28 Sep 2017
Are you a physiotherapy student and graduating soon? Are you grappling with assignments, exams and starting to apply for your first job in the profession? Today the Physiotherapy Board of Australia (the Board) has launched a short animation just for you.
The video aims to raise awareness among physiotherapy students and new graduates about the important role registering with the Board plays in providing safe and ethical care to patients.
Before a physiotherapy graduate enters the world of work they must register with the Board. There is only one registration Board that covers all of Australia. The Board has developed this video to help graduates understand what they need to know about becoming a registered physiotherapist.
The video also talks about the codes, polices and guidelines graduates will need to know throughout their career. These will help them provide safer care to patients.
The Board launched the video at a stakeholder forum held in Darwin this week and has released the video to coincide with the Board’s awareness campaign for students who are graduating at the end of 2017 and will soon be seeking general registration as a physiotherapist.
Students due to complete approved programs of study at the end of 2017 are invited to apply for registration online four to six weeks before finishing their course and after Monday 9 October. We are updating our online application form to help make registration easier for students applying for registration, so if you can, wait to apply until after Monday 9 October.
The animation aims to explain their obligations when becoming registered physiotherapist, why though they have completed their education and training that they still need to participate in continuous professional development and meet other registration standards. It sets out what it means to be part of a regulated profession which abides by a Code of Conduct.
Charles Flynn, Board Chair, welcomed the new video, saying it is important that the graduates understand what it means to be a registered physiotherapist in Australia.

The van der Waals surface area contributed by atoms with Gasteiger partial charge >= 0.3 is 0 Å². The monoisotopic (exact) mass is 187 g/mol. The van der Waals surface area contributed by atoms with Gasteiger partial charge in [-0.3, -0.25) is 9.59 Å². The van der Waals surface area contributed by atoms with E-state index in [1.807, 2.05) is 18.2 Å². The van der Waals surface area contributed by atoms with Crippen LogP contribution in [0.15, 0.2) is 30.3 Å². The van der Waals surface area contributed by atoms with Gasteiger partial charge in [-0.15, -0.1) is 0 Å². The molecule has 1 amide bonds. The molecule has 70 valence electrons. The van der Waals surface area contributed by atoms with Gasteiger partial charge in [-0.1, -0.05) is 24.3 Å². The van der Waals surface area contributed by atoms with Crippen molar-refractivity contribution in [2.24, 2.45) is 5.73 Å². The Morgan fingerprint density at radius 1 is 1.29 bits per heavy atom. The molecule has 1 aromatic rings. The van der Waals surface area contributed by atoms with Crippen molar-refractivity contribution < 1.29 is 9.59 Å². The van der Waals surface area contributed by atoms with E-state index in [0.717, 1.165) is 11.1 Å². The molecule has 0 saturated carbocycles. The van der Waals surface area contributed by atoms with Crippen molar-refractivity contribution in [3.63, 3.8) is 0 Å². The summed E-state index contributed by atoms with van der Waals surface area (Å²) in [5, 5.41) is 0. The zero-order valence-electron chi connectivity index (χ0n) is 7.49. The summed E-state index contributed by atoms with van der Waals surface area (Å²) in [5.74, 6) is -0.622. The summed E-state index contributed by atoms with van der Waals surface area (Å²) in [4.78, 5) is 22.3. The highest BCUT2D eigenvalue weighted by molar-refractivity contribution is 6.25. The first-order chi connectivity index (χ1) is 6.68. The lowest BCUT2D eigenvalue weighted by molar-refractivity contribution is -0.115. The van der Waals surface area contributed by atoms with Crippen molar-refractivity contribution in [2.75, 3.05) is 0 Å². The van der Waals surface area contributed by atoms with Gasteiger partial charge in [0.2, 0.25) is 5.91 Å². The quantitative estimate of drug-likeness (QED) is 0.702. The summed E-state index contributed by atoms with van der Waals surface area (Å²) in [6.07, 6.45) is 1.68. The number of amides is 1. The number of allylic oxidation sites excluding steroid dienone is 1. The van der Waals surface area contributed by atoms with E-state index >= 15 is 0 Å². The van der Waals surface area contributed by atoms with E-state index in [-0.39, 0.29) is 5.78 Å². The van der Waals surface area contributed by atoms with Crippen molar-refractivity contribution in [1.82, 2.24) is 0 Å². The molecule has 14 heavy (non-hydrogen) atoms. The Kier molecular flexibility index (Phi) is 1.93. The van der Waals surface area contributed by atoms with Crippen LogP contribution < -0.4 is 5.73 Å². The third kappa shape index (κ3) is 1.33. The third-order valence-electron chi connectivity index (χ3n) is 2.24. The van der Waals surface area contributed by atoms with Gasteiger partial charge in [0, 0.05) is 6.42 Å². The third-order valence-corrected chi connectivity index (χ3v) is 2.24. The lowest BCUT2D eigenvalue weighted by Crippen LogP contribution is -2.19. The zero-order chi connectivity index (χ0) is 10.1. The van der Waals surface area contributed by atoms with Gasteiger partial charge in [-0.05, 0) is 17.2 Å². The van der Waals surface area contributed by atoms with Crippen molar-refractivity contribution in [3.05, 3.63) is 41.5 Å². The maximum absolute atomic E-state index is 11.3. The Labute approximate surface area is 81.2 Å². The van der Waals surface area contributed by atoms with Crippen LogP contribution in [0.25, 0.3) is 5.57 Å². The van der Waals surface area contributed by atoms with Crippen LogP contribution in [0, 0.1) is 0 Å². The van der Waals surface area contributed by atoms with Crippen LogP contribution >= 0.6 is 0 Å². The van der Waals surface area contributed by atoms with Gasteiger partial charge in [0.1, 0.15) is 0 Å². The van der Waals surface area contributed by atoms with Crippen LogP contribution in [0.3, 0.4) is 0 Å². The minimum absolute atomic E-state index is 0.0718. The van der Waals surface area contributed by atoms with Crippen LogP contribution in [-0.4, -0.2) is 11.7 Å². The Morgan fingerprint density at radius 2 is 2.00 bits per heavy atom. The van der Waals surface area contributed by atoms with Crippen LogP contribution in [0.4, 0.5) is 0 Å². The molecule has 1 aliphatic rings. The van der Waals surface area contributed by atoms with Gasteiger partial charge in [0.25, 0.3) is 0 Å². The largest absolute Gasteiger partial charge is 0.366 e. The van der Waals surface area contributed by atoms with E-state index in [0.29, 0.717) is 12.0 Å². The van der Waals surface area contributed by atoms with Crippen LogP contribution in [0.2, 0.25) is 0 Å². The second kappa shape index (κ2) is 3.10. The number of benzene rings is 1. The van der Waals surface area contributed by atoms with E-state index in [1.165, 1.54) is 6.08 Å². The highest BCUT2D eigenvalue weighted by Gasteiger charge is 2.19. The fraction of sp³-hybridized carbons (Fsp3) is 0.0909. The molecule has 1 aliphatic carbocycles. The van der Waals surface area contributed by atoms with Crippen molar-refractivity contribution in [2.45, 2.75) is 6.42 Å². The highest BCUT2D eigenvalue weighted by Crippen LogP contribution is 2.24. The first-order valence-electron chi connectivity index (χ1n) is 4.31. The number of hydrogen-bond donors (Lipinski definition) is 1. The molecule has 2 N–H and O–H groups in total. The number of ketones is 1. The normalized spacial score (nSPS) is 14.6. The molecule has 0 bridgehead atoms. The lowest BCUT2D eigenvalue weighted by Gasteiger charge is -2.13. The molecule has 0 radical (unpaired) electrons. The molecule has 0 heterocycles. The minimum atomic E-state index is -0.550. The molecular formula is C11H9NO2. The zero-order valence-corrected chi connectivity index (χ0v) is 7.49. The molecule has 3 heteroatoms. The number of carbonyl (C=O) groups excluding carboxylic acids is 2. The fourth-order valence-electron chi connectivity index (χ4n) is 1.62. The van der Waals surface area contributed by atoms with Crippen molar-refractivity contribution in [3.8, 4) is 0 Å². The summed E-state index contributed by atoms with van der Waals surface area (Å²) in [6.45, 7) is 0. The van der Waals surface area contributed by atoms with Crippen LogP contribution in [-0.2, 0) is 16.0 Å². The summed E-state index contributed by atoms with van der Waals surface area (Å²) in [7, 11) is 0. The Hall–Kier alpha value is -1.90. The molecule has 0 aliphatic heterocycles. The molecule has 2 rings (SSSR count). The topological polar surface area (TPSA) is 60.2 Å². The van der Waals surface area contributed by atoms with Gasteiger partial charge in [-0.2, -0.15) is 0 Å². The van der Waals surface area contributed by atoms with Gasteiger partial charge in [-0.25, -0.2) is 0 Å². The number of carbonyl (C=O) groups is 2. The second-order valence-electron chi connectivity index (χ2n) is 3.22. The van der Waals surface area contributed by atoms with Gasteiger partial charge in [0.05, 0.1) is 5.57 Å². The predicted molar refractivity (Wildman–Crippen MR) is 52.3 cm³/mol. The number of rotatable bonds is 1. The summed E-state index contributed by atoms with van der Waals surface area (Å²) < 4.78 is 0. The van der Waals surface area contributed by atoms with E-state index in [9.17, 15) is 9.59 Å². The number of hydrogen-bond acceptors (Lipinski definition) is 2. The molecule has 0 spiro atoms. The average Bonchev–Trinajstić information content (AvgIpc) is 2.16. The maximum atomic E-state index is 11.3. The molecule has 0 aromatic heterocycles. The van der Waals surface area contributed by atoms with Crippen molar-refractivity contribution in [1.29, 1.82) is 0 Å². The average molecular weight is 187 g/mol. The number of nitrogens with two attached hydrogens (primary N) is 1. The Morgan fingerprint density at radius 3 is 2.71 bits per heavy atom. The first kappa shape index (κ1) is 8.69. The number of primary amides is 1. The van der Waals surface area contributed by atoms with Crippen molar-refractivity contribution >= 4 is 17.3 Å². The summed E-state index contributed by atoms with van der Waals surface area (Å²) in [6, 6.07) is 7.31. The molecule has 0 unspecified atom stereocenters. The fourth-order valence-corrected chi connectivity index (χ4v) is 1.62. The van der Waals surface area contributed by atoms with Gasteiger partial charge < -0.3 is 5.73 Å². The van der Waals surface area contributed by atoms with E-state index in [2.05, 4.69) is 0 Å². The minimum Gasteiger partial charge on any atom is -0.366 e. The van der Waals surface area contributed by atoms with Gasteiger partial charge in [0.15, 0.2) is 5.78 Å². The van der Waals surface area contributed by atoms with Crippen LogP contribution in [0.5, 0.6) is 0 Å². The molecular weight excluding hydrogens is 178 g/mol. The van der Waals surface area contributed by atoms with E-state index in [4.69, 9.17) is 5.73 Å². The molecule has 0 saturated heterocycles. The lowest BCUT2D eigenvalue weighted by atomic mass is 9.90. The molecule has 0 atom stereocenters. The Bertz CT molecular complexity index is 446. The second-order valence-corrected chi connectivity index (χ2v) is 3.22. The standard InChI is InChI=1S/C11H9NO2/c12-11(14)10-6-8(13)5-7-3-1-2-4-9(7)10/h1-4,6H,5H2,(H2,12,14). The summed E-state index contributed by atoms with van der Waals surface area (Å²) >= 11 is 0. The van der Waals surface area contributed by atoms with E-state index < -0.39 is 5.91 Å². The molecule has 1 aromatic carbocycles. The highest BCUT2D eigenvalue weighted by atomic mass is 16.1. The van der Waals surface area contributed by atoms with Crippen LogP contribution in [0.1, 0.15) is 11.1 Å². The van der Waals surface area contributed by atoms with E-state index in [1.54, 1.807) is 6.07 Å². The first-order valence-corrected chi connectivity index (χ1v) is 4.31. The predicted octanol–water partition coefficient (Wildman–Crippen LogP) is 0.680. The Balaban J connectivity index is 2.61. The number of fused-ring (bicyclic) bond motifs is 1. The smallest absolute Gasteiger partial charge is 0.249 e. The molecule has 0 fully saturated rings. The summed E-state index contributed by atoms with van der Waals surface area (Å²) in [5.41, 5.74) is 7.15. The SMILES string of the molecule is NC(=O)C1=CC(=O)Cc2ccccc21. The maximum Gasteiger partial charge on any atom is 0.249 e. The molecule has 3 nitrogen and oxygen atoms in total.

‘The Board is always looking at new ways to provide information to students who are about to graduate. The video, for example, sets out the role that registered physios play in providing care and meeting their obligations when they first register, and when they register year on year after that.
‘The video is short and easy viewing; we didn’t want to overwhelm new graduates with lots of information. We wanted to guide them through some of the requirements they will need to meet when they start work, such as continuing professional development and that they need to register with the Board every year,’ he said.
All practitioner Board members were once graduates and understand the information overload they can often face.
‘Stepping out of the lecture room and into your first job as a physiotherapist is a big deal. I can remember doing it myself. We want to help graduates to understand how to apply their physiotherapy knowledge, that they need to continue to learn and develop their skills and also know and apply the national standards they will be held accountable against as they transition to registered and competent professionals.’
‘I would encourage all physiotherapists and education providers, to share this video and with physiotherapy final year students and new graduates so that they can find out more about the profession and understand how crucial it is that we the profession is regulated to help keep the public safer,’ he said.
The video can be found on the Board’s dedicated Student registration webpage as well as Board and AHPRA’s YouTube channel and Facebook page. It can also be found on Twitter via the hashtag #physiograd.
The Board’s website is the place to find all the up-to-date information affecting your registration, throughout a practitioner’s career, see www.physiotherapyboard.gov.au.